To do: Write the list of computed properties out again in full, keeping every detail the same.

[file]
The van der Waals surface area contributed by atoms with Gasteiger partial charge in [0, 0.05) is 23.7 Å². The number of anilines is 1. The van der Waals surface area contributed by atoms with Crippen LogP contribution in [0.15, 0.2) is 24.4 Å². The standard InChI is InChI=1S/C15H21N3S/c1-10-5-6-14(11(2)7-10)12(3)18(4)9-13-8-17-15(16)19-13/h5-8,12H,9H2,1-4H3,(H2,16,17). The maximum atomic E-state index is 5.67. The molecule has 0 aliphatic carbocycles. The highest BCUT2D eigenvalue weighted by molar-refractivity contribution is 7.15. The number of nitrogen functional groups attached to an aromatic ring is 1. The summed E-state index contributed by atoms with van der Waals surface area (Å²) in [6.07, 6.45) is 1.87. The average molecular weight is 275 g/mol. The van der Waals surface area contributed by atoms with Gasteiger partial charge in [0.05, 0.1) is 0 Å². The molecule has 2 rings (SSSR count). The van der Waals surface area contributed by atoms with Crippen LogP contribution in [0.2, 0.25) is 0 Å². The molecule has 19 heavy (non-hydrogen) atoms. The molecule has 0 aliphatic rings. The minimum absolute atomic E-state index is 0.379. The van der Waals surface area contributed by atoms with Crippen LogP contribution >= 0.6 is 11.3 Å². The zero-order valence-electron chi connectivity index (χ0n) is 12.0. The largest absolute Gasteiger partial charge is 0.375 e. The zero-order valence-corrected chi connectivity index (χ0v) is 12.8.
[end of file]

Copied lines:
The van der Waals surface area contributed by atoms with Gasteiger partial charge in [0, 0.05) is 23.7 Å². The number of anilines is 1. The van der Waals surface area contributed by atoms with Crippen LogP contribution in [0.15, 0.2) is 24.4 Å². The standard InChI is InChI=1S/C15H21N3S/c1-10-5-6-14(11(2)7-10)12(3)18(4)9-13-8-17-15(16)19-13/h5-8,12H,9H2,1-4H3,(H2,16,17). The maximum atomic E-state index is 5.67. The molecule has 0 aliphatic carbocycles. The highest BCUT2D eigenvalue weighted by molar-refractivity contribution is 7.15. The number of nitrogen functional groups attached to an aromatic ring is 1. The summed E-state index contributed by atoms with van der Waals surface area (Å²) in [6.07, 6.45) is 1.87. The average molecular weight is 275 g/mol. The van der Waals surface area contributed by atoms with Gasteiger partial charge in [0.05, 0.1) is 0 Å². The molecule has 2 rings (SSSR count). The van der Waals surface area contributed by atoms with Crippen LogP contribution in [0.2, 0.25) is 0 Å². The molecule has 19 heavy (non-hydrogen) atoms. The molecule has 0 aliphatic rings. The minimum absolute atomic E-state index is 0.379. The van der Waals surface area contributed by atoms with Crippen LogP contribution >= 0.6 is 11.3 Å². The zero-order valence-electron chi connectivity index (χ0n) is 12.0. The largest absolute Gasteiger partial charge is 0.375 e. The zero-order valence-corrected chi connectivity index (χ0v) is 12.8.